Syed Saddiq and Foodpanda

THE recent social uproar over Selangor FA’s promotion of vape products has shown us a new low for local clubs when it comes to making money.

In a now deleted tweet, the official Twitter account for the state club promoted one of Malaysia’s vape chains Vape Empire, stating that fans with the Red Giants Team Card will be able to get discounts of up to 15% buying their nicotine products.

Vaping products, although largely unregulated in Malaysia, receives the same treatment as cigarettes by the Ministry of Health and the government.

Up until the 1990s, cigarette companies often tied in their products with sports, most notably football club sponsorship, to sell the “young and free” image.

Selangor FA itself once had a sponsorship deal with Dunhill, until the government clamped down on nicotine promotion as it evidently contributed to a rise in underage smoking.

While the recent uproar may paint a picture that it is a recent misstep on the part of Selangor FA’s management, social media digging actually proves that the football club started promoting Vape Empire and its products as far back as 2019, with a post showing the comparison between vaping and conventional cigarette smoking, and how the former is healthier.

While there are conclusive studies that vaping is still an unhealthy habit, the bigger question here is how is a football club able to get away with such careless promotions?

The recent event even caught the attention of the Ministry of Health, which retaliated with a post calling the club irresponsible for its shameless promotion and the potential effects the postings will have on younger football fans.

Although Selangor FA is no longer one of the top football clubs and a powerhouse it used to be, it still has a large following among Malaysians, especially teenage fans.

While it is especially worrying that Malaysia as well as globally is seeing an unprecedented take up rate of teenagers vaping – it is not surprising when football clubs are able to advertise them as if they’re a sports drink instead of a product that damages the lungs.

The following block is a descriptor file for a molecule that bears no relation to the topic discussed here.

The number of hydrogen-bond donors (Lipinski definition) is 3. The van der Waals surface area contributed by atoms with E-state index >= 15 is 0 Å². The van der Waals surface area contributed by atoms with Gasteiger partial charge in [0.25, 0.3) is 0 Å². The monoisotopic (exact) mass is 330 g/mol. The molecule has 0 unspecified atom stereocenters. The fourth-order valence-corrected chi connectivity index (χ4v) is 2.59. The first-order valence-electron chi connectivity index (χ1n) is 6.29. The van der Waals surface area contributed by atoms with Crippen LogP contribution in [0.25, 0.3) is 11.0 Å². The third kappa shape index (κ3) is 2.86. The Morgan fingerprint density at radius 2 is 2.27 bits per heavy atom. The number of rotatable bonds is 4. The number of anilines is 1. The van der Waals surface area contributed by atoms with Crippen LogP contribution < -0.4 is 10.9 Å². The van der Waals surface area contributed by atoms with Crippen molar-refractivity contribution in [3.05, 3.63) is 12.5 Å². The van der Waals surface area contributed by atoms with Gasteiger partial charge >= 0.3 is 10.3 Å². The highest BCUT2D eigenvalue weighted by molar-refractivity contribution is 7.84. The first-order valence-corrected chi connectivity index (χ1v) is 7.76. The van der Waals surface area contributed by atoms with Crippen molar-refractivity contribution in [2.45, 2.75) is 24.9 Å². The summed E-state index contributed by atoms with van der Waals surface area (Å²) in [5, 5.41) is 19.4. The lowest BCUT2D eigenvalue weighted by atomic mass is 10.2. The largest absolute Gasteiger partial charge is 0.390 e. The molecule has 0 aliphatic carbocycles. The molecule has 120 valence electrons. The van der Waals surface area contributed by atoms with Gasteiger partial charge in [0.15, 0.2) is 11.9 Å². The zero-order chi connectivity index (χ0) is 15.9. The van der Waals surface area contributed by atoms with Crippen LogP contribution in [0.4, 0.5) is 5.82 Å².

One wonders if the management of Selangor FA does not have the capacity to think deeply on how this will affect their younger admirers, with many of their fans rightfully pointing out the irresponsible promotion.

While Selangor FA is in dire needs to upgrade their facilities and infrastructure (a visit to the Shah Alam stadium will demonstrate their situation – the club will not be able to play at the stadium until next year at the earliest – the club should have exercised some judgment on how they can raise funds.

While focusing on getting sponsorships from the SME segment of our country may be the right track, blindly accepting it from any company without thinking of the long term effects is not, especially when it carries detrimental effects to the health of the people.

Sponsorships from businesses are part and parcel of the development of a more robust football club, and Selangor FA should learn from Malaysia’s top club Johor Darul Ta’zim, which managed to bring in vital sponsorships from the likes of JCorp and Berjaya to develop the club into one of Asia’s most formidable teams, over companies that profit from products damaging to human health.

The recent event should not just be reduced to a mere “blunder” on the part of Selangor FA. It is utterly irresponsible and ultimately an idiotic decision to have just to raise money.

Angry fan comments and disappointed postings from the Ministry of Health are not enough to teach a lesson to other clubs to raise money ethically.

As a father of three kids who love football, I often wonder how the local scene might be developed further for our children and country.

Selangor FA’s recent show of irresponsibility proves that more strict measures should be taken against them, such as forbidding them from playing for a set amount of time or at the very least a hefty fine.

As Malaysians who yearn to see our local talents grow, we should definitely call for more accountability when it comes to clubs raising money ethically and in the right manner, and we should start by demanding Selangor FA to at least publicly apologise for this nonsense. I hope this call will not fall on deaf ears.

* Razali Azman reads The Malaysian Insight.

* This is the opinion of the writer or publication and does not necessarily represent the views of The Malaysian Insight.

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